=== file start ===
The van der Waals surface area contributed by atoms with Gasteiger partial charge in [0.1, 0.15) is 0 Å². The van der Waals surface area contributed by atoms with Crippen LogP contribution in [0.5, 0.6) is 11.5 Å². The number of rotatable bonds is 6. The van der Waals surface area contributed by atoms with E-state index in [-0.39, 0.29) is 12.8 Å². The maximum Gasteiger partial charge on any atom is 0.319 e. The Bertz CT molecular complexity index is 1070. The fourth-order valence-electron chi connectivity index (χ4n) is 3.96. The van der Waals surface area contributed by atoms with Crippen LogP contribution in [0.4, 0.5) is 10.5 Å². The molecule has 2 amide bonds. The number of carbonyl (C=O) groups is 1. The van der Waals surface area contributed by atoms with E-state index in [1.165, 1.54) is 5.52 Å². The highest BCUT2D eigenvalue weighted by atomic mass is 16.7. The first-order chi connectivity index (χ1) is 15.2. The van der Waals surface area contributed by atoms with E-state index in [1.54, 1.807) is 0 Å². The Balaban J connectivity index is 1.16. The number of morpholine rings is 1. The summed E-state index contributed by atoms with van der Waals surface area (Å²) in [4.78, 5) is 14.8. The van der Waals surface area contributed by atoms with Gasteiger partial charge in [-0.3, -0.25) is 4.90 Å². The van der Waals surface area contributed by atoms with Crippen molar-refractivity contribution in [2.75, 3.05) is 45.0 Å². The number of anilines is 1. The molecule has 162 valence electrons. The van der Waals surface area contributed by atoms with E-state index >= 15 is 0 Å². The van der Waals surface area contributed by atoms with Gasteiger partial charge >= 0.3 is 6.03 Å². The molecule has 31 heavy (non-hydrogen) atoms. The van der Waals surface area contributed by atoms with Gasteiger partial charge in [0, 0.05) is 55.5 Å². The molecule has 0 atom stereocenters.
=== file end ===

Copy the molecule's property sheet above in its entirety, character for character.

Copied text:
The van der Waals surface area contributed by atoms with Gasteiger partial charge in [0.1, 0.15) is 0 Å². The van der Waals surface area contributed by atoms with Crippen LogP contribution in [0.5, 0.6) is 11.5 Å². The number of rotatable bonds is 6. The van der Waals surface area contributed by atoms with E-state index in [-0.39, 0.29) is 12.8 Å². The maximum Gasteiger partial charge on any atom is 0.319 e. The Bertz CT molecular complexity index is 1070. The fourth-order valence-electron chi connectivity index (χ4n) is 3.96. The van der Waals surface area contributed by atoms with Crippen LogP contribution in [0.4, 0.5) is 10.5 Å². The molecule has 2 amide bonds. The number of carbonyl (C=O) groups is 1. The van der Waals surface area contributed by atoms with E-state index in [1.165, 1.54) is 5.52 Å². The highest BCUT2D eigenvalue weighted by atomic mass is 16.7. The first-order chi connectivity index (χ1) is 15.2. The van der Waals surface area contributed by atoms with E-state index in [1.54, 1.807) is 0 Å². The Balaban J connectivity index is 1.16. The number of morpholine rings is 1. The summed E-state index contributed by atoms with van der Waals surface area (Å²) in [4.78, 5) is 14.8. The van der Waals surface area contributed by atoms with Gasteiger partial charge in [-0.3, -0.25) is 4.90 Å². The van der Waals surface area contributed by atoms with Crippen molar-refractivity contribution in [2.75, 3.05) is 45.0 Å². The number of anilines is 1. The molecule has 162 valence electrons. The van der Waals surface area contributed by atoms with E-state index >= 15 is 0 Å². The van der Waals surface area contributed by atoms with Gasteiger partial charge >= 0.3 is 6.03 Å². The molecule has 31 heavy (non-hydrogen) atoms. The van der Waals surface area contributed by atoms with Gasteiger partial charge in [0, 0.05) is 55.5 Å². The molecule has 0 atom stereocenters.